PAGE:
Vancouver council OKs sending parks levy to voters

It would cost a homeowner $70 a year




Vancouver voters, warm up your ballpoint pens: You’ll be weighing in on a property tax levy to support parks and recreation this November.

The city council passed a resolution Monday night confirming its plans for a 35 cents per $1,000 of assessed value property tax levy to create a metropolitan parks district. The levy would cost the owner of a $200,000 home $70 a year.

The Vancouver-Clark Parks and Recreation Department has seen its staff cut in half and a drastic reduction in classes and programs as the city council cribbed money from parks to prop up public safety over the last decade.

The metropolitan parks district is expected to raise about $4.5 million annually and help create a dedicated revenue stream for the department. However, Vancouver’s general fund would still need to chip in about $4.25 million a year to pay for debt service, indirect costs and depreciation and deferred maintenance.

The levy would create additional wiggle room in the general fund, however, that city council members could commit to other services, such as police and fire, streets or public works.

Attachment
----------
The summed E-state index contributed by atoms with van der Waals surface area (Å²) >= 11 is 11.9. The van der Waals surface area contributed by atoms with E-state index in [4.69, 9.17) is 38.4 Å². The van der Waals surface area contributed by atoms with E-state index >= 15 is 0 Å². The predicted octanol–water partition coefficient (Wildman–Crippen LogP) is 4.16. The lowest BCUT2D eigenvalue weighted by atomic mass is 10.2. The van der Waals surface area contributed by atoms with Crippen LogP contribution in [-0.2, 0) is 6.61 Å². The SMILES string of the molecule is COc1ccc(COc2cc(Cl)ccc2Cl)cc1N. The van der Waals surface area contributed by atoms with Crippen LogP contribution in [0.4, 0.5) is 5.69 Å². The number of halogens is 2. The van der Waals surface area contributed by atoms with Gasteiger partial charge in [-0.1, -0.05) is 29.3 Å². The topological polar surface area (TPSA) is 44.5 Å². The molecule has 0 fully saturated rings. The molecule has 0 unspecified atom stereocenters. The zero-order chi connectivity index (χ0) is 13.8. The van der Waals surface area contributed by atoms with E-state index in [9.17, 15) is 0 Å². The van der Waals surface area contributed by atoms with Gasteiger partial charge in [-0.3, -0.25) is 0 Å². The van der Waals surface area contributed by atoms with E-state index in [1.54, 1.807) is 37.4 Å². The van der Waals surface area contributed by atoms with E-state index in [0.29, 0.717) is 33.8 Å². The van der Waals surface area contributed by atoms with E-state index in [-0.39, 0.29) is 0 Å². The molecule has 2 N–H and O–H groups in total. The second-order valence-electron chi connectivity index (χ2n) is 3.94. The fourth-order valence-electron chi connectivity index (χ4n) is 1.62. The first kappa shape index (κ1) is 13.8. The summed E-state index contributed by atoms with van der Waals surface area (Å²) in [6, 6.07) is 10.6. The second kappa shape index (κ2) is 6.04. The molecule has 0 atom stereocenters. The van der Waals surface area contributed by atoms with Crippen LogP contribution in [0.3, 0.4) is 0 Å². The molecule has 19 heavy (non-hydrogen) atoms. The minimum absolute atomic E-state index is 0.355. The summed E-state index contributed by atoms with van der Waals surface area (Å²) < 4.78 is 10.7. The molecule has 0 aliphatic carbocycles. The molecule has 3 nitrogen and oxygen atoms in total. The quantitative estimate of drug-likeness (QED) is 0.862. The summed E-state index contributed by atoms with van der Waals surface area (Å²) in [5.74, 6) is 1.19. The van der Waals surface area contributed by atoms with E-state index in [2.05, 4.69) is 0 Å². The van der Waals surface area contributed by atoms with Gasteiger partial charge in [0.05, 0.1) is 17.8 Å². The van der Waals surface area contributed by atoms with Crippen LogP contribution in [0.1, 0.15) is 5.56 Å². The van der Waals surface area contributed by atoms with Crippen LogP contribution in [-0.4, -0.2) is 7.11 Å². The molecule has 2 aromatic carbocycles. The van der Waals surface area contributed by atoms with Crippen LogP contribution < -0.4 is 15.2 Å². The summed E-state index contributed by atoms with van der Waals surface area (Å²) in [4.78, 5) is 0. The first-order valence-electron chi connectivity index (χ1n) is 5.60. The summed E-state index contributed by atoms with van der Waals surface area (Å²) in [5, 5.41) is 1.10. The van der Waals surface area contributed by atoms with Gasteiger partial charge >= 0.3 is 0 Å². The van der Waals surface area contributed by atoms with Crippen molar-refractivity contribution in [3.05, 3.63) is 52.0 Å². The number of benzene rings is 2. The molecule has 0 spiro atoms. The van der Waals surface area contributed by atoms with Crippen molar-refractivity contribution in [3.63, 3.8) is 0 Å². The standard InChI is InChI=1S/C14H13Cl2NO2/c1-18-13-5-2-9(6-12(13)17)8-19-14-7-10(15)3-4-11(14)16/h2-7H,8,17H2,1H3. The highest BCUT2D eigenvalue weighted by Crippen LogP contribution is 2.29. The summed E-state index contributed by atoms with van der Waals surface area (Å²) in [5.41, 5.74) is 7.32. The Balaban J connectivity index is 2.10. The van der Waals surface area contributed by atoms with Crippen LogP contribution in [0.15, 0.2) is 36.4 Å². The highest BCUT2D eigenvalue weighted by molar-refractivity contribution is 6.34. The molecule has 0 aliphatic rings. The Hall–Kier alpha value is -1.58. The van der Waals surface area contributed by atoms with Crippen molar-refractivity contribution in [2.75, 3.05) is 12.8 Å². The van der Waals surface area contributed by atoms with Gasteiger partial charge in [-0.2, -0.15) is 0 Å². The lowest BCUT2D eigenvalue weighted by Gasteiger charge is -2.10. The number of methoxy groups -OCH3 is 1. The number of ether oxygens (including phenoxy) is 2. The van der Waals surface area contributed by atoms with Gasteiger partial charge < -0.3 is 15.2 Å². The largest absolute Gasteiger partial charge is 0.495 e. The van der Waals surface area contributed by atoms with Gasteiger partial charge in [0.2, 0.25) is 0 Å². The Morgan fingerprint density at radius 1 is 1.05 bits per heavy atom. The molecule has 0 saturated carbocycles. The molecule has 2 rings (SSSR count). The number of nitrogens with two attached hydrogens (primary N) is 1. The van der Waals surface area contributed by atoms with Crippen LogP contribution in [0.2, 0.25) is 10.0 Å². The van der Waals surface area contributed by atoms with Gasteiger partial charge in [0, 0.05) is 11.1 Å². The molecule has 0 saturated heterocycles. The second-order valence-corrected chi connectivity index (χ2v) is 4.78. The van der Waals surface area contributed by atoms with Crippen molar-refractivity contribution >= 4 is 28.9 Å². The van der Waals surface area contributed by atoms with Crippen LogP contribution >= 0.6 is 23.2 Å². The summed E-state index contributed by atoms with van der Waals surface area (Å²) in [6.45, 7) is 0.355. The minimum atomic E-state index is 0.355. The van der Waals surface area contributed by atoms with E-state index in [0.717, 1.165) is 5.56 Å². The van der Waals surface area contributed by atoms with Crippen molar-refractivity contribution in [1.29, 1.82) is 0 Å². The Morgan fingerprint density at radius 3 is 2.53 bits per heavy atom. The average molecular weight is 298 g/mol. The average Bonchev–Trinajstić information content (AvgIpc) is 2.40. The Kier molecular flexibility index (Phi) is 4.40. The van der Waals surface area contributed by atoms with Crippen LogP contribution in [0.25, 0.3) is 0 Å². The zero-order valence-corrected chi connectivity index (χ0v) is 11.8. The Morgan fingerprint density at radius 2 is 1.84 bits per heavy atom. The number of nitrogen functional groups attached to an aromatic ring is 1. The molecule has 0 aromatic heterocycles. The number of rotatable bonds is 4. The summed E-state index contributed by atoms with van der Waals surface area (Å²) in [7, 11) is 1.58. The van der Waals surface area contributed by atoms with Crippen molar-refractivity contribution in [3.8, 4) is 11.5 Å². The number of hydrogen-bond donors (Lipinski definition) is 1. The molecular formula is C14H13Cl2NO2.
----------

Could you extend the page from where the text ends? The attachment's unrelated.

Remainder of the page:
The seven-member city council would serve as the parks district’s board.

Although the council’s more conservative members voiced concerns, the council voted 5-2 Monday to put the matter before voters. Councilors Bill Turlay and Jeanne Stewart voted no.

A 35 cents per $1,000 of assessed value levy would allow Vancouver to repair community center floors, locker rooms and HVAC systems; replace worn fitness equipment and improve customer lobby areas; and improve playgrounds and sport courts.

The levy also would expand health and wellness programs for older adults; preserve the Access to Recreation program; restore camps and services for the disabled; expand Teen Center days and hours; and bring back three after-school programs, among other service improvements.